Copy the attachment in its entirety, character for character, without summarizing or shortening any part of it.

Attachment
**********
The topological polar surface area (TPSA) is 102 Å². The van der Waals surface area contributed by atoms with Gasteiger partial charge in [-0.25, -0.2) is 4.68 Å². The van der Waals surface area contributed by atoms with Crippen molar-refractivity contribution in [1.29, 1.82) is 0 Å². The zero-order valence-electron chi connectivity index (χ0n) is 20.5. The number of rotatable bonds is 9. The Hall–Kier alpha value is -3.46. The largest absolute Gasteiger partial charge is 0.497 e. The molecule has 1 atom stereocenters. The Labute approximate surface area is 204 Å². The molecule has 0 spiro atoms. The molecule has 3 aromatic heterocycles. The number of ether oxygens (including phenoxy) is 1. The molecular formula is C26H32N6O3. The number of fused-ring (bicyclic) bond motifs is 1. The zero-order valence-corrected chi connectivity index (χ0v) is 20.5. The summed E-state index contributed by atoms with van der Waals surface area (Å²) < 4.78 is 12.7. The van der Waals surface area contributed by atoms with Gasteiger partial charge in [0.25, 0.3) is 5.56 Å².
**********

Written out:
The topological polar surface area (TPSA) is 102 Å². The van der Waals surface area contributed by atoms with Gasteiger partial charge in [-0.25, -0.2) is 4.68 Å². The van der Waals surface area contributed by atoms with Crippen molar-refractivity contribution in [1.29, 1.82) is 0 Å². The zero-order valence-electron chi connectivity index (χ0n) is 20.5. The number of rotatable bonds is 9. The Hall–Kier alpha value is -3.46. The largest absolute Gasteiger partial charge is 0.497 e. The molecule has 1 atom stereocenters. The Labute approximate surface area is 204 Å². The molecule has 0 spiro atoms. The molecule has 3 aromatic heterocycles. The number of ether oxygens (including phenoxy) is 1. The molecular formula is C26H32N6O3. The number of fused-ring (bicyclic) bond motifs is 1. The zero-order valence-corrected chi connectivity index (χ0v) is 20.5. The summed E-state index contributed by atoms with van der Waals surface area (Å²) < 4.78 is 12.7. The van der Waals surface area contributed by atoms with Gasteiger partial charge in [0.25, 0.3) is 5.56 Å².